Without a doubt, one of my fondest memories from Taiwan comes from a nearly disastrous road trip. It all started with good intentions, open minds and a touch of naive optimism, like any great adventure.
My parents were visiting at the time, so we took the opportunity to explore Taiwan’s famous Taroko Gorge. It’s funny how one minute you can be taking in the breathtaking views and enjoying the crisp mountain air, and the next moment you are alone in your Ford Festiva, holding on for dear life, while yor family is a car ahead, dragging you along.
Taroko Gorge is like Taiwan’s Grand Canyon. It is stunning. The sky blue Liyu River runs through it, creating an auditory and visual fiesta. Like ice cream for the senses. The road meanders through dark caves, providing photogenic vistas at every turn and numerous opportunities to get out and pose with the quintessential Taiwanese sign. Peace! It is also where much of the country’s jade comes from, adding to the mystique of this phenomenal journey.
Driving through the Gorge in our 92 Festiva, which we bought for 900 dollars and named Rojita, seemed perfectly sensible. I think that being an expat often causes a hightened sense of invincibility.
After driving through the tunnels and along the emerald waters, the road begins to climb and the scenery turns from gorge to mountains. The efficiency of the Rojita’s motor also turned from happy law mower to overwhelmed go cart. Completely out of its league and being passed at each turn by more approprtely equipped SUVs, Rojita slowly puttered up each subsequent hill with diminishing gusto. It’s white flag emerging from the rusted hood. At this point my mom was starting to worry a bit, as she does. Considering that their flight back to California was the next day, maybe she had a point.
At each plateaue I revved the engine and tried running up the hill. After this ceased being effective, my mom, dad, wife and dog Bones got out and pushed us up the next hill. Then a hairpin turn came that screamed at Rojita, and essentially made it soil it’s pants, bringing her to a whimpering halt, white flag raised.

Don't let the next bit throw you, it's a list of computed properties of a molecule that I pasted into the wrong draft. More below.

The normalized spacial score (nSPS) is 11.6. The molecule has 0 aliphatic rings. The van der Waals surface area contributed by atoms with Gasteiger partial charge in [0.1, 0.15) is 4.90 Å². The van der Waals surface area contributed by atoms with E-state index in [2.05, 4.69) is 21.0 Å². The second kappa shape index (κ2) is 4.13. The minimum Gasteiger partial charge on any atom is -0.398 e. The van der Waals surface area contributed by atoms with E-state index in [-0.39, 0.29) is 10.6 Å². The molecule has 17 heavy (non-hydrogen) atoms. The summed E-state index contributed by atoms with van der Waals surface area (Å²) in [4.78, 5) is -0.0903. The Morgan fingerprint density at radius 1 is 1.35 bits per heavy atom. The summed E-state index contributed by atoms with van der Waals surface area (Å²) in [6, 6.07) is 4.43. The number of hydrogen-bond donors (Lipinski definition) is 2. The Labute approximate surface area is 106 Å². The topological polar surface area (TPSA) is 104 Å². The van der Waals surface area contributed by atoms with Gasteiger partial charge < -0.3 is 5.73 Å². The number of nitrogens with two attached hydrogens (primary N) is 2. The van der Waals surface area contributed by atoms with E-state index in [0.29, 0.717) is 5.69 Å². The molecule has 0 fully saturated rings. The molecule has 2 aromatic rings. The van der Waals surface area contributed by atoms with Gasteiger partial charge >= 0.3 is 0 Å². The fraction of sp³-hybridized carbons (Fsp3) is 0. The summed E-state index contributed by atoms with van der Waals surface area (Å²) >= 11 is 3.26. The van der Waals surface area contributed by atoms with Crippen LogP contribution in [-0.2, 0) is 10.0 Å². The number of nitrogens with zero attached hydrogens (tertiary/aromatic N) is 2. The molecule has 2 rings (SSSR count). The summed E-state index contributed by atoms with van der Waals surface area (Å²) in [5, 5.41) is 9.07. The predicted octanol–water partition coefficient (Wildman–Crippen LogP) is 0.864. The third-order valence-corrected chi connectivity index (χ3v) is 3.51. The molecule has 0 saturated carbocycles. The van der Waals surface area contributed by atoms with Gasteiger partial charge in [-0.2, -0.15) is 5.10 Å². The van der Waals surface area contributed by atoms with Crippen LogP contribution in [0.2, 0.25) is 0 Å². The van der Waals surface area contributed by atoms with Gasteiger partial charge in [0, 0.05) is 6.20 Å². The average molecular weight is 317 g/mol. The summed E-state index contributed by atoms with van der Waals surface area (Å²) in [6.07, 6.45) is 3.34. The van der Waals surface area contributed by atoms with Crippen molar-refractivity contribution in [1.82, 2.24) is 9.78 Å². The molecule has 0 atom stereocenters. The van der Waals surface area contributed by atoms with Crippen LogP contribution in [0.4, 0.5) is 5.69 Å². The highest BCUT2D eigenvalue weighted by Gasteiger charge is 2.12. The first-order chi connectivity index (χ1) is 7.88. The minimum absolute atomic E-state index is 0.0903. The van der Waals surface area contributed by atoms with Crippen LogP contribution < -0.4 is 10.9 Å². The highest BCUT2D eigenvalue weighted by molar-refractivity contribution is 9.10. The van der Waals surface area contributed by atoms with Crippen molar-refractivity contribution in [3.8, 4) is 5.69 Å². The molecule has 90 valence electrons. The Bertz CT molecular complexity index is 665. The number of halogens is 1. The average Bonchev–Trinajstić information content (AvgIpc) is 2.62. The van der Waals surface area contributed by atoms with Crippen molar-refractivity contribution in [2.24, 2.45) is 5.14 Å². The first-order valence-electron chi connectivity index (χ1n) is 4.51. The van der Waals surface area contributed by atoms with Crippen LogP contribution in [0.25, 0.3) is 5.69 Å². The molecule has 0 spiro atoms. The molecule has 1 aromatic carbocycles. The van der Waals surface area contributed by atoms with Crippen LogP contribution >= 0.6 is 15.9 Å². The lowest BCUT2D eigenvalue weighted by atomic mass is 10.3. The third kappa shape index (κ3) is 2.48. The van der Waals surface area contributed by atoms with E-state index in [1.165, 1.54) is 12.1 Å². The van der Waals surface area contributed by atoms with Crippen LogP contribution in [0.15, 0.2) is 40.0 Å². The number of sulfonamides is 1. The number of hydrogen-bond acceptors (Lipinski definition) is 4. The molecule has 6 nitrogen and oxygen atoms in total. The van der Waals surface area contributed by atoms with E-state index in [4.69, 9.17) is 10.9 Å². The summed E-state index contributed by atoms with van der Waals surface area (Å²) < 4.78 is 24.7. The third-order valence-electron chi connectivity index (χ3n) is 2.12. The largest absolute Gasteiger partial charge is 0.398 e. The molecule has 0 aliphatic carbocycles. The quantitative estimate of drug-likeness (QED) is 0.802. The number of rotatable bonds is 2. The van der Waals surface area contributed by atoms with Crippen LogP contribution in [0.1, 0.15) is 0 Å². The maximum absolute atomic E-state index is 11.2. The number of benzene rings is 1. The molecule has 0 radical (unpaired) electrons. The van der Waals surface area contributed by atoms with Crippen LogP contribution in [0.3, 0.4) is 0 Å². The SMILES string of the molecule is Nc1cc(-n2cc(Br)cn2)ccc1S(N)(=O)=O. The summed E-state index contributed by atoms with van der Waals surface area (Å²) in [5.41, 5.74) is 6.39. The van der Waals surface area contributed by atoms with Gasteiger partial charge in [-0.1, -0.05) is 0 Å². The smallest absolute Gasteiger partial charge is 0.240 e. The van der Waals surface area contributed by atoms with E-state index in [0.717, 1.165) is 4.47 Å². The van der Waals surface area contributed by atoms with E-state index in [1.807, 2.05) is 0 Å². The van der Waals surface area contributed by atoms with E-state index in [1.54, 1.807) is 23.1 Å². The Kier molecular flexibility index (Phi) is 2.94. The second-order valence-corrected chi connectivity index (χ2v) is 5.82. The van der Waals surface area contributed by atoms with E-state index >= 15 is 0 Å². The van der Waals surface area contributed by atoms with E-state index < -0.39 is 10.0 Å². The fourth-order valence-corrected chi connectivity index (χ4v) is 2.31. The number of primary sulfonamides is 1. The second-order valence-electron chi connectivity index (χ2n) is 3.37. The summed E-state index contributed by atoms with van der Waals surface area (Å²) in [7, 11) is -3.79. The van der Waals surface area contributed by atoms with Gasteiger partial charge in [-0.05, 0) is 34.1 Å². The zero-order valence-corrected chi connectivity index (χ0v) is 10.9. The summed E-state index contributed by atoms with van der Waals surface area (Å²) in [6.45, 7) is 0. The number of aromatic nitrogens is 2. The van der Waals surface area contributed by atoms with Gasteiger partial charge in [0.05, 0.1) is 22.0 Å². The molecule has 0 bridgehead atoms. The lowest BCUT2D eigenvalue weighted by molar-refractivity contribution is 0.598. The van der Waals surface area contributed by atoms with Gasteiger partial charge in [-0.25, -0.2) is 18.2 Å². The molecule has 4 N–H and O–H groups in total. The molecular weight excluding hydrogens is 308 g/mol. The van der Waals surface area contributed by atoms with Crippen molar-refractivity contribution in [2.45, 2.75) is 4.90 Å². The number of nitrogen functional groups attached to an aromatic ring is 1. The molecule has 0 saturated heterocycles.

We could go no further. All logic pointed towards this being Rojita’s last hurrah. We were hitch hiking home for sure. The good thing about a 900 dollar car is that you just accept it’s inevitable demise and that you may need to leave it behind as a permanent monument of the gorge or whatever journey you may be on. Our thumbs were ready.
Thankfully, the Taiwanese are the most hospitable people in the world. A family saw us in our desperate situation and offered to help. So, I took a rope out of the trunk and tied Rojita to their bumper. With all the family plus Bones joining the Taiwanese family I was left alone with one foot hovering over the break pad like a hummingbird over a feeder.
With no more than four feet separating me from my tow and 100 foot drops laughing at me on either side, I prayed that each hill was the final plataue. At one point we bulldozed straight through a wedding photo shoot, horns blaring, as any stop or slow might end our progress and cause a crash.
Eventually we made the peak, high-fived, drank beers, and took photos with our new friends, as we breathed in the high altitude relief.
With each passing year since the Taroko Triumph, my parents, Tahnee and I retell the story at least once to a new friend. With each telling, the story’s significance in family lore galvanizes. If we had rented a more appropriate car, we wouldn’t have the same story. A much more adventurous story was meant to be. It remains as a reminder that a real adventure often needs a touch of naive optimism, an open mind and a willingness to embrace the journey. The view from the top is always sweeter when you have to brush shoulders with disaster to get there.